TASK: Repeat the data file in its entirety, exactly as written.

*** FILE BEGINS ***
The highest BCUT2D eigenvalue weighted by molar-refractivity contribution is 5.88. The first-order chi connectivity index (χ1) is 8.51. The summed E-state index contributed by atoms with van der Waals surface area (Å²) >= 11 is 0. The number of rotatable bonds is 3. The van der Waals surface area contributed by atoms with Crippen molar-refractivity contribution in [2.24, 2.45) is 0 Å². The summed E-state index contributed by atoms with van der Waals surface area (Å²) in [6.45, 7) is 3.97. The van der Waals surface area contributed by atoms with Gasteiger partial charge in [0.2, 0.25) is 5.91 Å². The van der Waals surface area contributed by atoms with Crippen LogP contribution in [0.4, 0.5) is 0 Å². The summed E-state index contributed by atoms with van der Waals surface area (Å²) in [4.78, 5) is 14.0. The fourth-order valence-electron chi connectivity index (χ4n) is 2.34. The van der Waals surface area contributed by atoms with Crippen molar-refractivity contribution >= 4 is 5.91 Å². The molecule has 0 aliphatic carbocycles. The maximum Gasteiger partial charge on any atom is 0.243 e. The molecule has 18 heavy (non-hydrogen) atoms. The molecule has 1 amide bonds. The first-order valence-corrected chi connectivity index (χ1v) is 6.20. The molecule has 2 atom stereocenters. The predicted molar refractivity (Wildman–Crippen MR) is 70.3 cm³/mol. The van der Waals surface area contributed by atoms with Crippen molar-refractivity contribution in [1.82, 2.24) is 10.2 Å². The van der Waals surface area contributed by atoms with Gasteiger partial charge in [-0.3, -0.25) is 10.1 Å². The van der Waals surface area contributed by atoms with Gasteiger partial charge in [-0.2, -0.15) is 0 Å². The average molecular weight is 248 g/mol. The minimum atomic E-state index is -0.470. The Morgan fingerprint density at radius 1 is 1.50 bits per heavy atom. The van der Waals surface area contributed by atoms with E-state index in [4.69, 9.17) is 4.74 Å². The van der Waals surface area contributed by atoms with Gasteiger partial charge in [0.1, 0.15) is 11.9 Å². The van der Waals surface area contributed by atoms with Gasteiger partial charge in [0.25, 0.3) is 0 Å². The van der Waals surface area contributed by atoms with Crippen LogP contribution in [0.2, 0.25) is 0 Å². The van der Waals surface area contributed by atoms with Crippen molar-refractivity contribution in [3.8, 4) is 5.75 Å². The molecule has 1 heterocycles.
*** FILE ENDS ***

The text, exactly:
The highest BCUT2D eigenvalue weighted by molar-refractivity contribution is 5.88. The first-order chi connectivity index (χ1) is 8.51. The summed E-state index contributed by atoms with van der Waals surface area (Å²) >= 11 is 0. The number of rotatable bonds is 3. The van der Waals surface area contributed by atoms with Crippen molar-refractivity contribution in [2.24, 2.45) is 0 Å². The summed E-state index contributed by atoms with van der Waals surface area (Å²) in [6.45, 7) is 3.97. The van der Waals surface area contributed by atoms with Gasteiger partial charge in [0.2, 0.25) is 5.91 Å². The van der Waals surface area contributed by atoms with Crippen LogP contribution in [0.4, 0.5) is 0 Å². The summed E-state index contributed by atoms with van der Waals surface area (Å²) in [4.78, 5) is 14.0. The fourth-order valence-electron chi connectivity index (χ4n) is 2.34. The van der Waals surface area contributed by atoms with Crippen molar-refractivity contribution >= 4 is 5.91 Å². The molecule has 0 aliphatic carbocycles. The maximum Gasteiger partial charge on any atom is 0.243 e. The molecule has 18 heavy (non-hydrogen) atoms. The molecule has 1 amide bonds. The first-order valence-corrected chi connectivity index (χ1v) is 6.20. The molecule has 2 atom stereocenters. The predicted molar refractivity (Wildman–Crippen MR) is 70.3 cm³/mol. The van der Waals surface area contributed by atoms with Crippen molar-refractivity contribution in [1.82, 2.24) is 10.2 Å². The van der Waals surface area contributed by atoms with Gasteiger partial charge in [-0.3, -0.25) is 10.1 Å². The van der Waals surface area contributed by atoms with Gasteiger partial charge in [-0.2, -0.15) is 0 Å². The average molecular weight is 248 g/mol. The minimum atomic E-state index is -0.470. The Morgan fingerprint density at radius 1 is 1.50 bits per heavy atom. The van der Waals surface area contributed by atoms with E-state index in [4.69, 9.17) is 4.74 Å². The van der Waals surface area contributed by atoms with Gasteiger partial charge in [0.1, 0.15) is 11.9 Å². The van der Waals surface area contributed by atoms with Gasteiger partial charge in [0.25, 0.3) is 0 Å². The van der Waals surface area contributed by atoms with Crippen LogP contribution in [0.2, 0.25) is 0 Å². The van der Waals surface area contributed by atoms with Crippen molar-refractivity contribution in [3.8, 4) is 5.75 Å². The molecule has 1 heterocycles.